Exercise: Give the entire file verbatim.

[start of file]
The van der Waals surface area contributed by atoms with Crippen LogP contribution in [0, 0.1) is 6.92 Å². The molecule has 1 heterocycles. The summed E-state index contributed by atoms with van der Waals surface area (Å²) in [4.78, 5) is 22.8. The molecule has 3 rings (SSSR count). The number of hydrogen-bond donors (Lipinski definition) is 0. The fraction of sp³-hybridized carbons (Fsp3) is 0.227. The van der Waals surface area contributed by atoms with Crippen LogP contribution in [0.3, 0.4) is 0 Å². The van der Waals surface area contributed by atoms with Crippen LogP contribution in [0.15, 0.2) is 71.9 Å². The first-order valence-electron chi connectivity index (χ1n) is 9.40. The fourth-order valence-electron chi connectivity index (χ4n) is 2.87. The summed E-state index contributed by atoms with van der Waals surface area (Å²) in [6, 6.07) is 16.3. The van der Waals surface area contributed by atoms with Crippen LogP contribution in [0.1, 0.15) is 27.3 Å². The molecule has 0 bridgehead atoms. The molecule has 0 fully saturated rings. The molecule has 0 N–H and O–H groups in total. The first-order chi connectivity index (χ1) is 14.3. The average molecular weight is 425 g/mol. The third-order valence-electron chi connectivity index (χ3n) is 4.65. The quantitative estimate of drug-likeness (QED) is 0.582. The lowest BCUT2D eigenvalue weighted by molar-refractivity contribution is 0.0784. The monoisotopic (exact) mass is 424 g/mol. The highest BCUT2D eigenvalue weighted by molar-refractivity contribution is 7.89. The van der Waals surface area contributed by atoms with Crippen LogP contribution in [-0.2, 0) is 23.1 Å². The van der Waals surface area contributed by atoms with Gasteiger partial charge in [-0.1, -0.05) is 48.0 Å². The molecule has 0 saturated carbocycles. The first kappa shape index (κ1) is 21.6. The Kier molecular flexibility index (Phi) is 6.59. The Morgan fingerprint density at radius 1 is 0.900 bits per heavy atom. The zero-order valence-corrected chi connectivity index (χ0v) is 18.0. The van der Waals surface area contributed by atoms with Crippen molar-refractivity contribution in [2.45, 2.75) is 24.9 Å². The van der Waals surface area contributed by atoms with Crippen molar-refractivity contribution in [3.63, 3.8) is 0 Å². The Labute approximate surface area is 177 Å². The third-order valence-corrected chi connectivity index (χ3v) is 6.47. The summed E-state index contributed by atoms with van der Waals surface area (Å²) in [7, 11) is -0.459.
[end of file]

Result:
The van der Waals surface area contributed by atoms with Crippen LogP contribution in [0, 0.1) is 6.92 Å². The molecule has 1 heterocycles. The summed E-state index contributed by atoms with van der Waals surface area (Å²) in [4.78, 5) is 22.8. The molecule has 3 rings (SSSR count). The number of hydrogen-bond donors (Lipinski definition) is 0. The fraction of sp³-hybridized carbons (Fsp3) is 0.227. The van der Waals surface area contributed by atoms with Crippen LogP contribution in [0.3, 0.4) is 0 Å². The van der Waals surface area contributed by atoms with Crippen LogP contribution in [0.15, 0.2) is 71.9 Å². The first-order valence-electron chi connectivity index (χ1n) is 9.40. The fourth-order valence-electron chi connectivity index (χ4n) is 2.87. The summed E-state index contributed by atoms with van der Waals surface area (Å²) in [6, 6.07) is 16.3. The van der Waals surface area contributed by atoms with Crippen LogP contribution in [0.1, 0.15) is 27.3 Å². The molecule has 0 bridgehead atoms. The molecule has 0 fully saturated rings. The molecule has 0 N–H and O–H groups in total. The first-order chi connectivity index (χ1) is 14.3. The average molecular weight is 425 g/mol. The third-order valence-electron chi connectivity index (χ3n) is 4.65. The quantitative estimate of drug-likeness (QED) is 0.582. The lowest BCUT2D eigenvalue weighted by molar-refractivity contribution is 0.0784. The monoisotopic (exact) mass is 424 g/mol. The highest BCUT2D eigenvalue weighted by molar-refractivity contribution is 7.89. The van der Waals surface area contributed by atoms with Crippen LogP contribution in [-0.2, 0) is 23.1 Å². The van der Waals surface area contributed by atoms with Gasteiger partial charge in [-0.1, -0.05) is 48.0 Å². The molecule has 0 saturated carbocycles. The first kappa shape index (κ1) is 21.6. The Kier molecular flexibility index (Phi) is 6.59. The Morgan fingerprint density at radius 1 is 0.900 bits per heavy atom. The zero-order valence-corrected chi connectivity index (χ0v) is 18.0. The van der Waals surface area contributed by atoms with Crippen molar-refractivity contribution in [2.45, 2.75) is 24.9 Å². The van der Waals surface area contributed by atoms with Crippen molar-refractivity contribution in [3.63, 3.8) is 0 Å². The Labute approximate surface area is 177 Å². The third-order valence-corrected chi connectivity index (χ3v) is 6.47. The summed E-state index contributed by atoms with van der Waals surface area (Å²) in [7, 11) is -0.459.